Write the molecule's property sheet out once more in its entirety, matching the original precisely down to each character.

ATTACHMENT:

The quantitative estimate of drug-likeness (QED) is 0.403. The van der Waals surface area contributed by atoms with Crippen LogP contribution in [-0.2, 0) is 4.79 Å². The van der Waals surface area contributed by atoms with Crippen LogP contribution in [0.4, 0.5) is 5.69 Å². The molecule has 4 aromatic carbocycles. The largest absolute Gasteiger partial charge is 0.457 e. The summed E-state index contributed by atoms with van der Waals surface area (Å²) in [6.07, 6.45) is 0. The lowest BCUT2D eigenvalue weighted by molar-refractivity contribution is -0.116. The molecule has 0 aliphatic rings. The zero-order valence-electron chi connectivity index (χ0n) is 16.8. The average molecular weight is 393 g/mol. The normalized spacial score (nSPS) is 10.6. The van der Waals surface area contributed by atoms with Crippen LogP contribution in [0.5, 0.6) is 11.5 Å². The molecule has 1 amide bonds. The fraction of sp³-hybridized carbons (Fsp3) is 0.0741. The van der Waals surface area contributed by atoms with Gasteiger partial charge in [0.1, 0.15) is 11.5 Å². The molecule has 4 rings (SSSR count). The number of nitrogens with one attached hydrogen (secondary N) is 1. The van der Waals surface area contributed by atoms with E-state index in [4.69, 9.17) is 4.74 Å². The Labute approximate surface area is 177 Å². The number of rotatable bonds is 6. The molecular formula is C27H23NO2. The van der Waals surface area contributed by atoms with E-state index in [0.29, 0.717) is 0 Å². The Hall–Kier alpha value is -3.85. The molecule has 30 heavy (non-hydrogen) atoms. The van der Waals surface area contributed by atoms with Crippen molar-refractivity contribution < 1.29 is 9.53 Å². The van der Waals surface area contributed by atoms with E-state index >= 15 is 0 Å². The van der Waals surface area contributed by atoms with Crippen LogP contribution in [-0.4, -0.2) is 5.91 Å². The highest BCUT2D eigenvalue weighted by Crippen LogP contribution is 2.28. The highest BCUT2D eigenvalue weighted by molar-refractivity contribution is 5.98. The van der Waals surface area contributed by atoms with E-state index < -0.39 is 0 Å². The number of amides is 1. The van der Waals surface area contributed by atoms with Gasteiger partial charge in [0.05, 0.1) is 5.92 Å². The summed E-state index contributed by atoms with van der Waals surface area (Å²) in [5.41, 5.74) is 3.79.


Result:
The quantitative estimate of drug-likeness (QED) is 0.403. The van der Waals surface area contributed by atoms with Crippen LogP contribution in [-0.2, 0) is 4.79 Å². The van der Waals surface area contributed by atoms with Crippen LogP contribution in [0.4, 0.5) is 5.69 Å². The molecule has 4 aromatic carbocycles. The largest absolute Gasteiger partial charge is 0.457 e. The summed E-state index contributed by atoms with van der Waals surface area (Å²) in [6.07, 6.45) is 0. The lowest BCUT2D eigenvalue weighted by molar-refractivity contribution is -0.116. The molecule has 0 aliphatic rings. The zero-order valence-electron chi connectivity index (χ0n) is 16.8. The average molecular weight is 393 g/mol. The normalized spacial score (nSPS) is 10.6. The van der Waals surface area contributed by atoms with Crippen LogP contribution in [0.5, 0.6) is 11.5 Å². The molecule has 1 amide bonds. The fraction of sp³-hybridized carbons (Fsp3) is 0.0741. The van der Waals surface area contributed by atoms with Gasteiger partial charge in [0.1, 0.15) is 11.5 Å². The molecule has 4 rings (SSSR count). The number of nitrogens with one attached hydrogen (secondary N) is 1. The van der Waals surface area contributed by atoms with E-state index in [4.69, 9.17) is 4.74 Å². The Labute approximate surface area is 177 Å². The number of rotatable bonds is 6. The molecular formula is C27H23NO2. The van der Waals surface area contributed by atoms with E-state index in [0.29, 0.717) is 0 Å². The Hall–Kier alpha value is -3.85. The molecule has 30 heavy (non-hydrogen) atoms. The van der Waals surface area contributed by atoms with Crippen molar-refractivity contribution < 1.29 is 9.53 Å². The van der Waals surface area contributed by atoms with E-state index >= 15 is 0 Å². The van der Waals surface area contributed by atoms with Crippen LogP contribution in [-0.4, -0.2) is 5.91 Å². The highest BCUT2D eigenvalue weighted by Crippen LogP contribution is 2.28. The highest BCUT2D eigenvalue weighted by molar-refractivity contribution is 5.98. The van der Waals surface area contributed by atoms with E-state index < -0.39 is 0 Å². The number of amides is 1. The van der Waals surface area contributed by atoms with Gasteiger partial charge in [0.05, 0.1) is 5.92 Å². The summed E-state index contributed by atoms with van der Waals surface area (Å²) in [5.41, 5.74) is 3.79.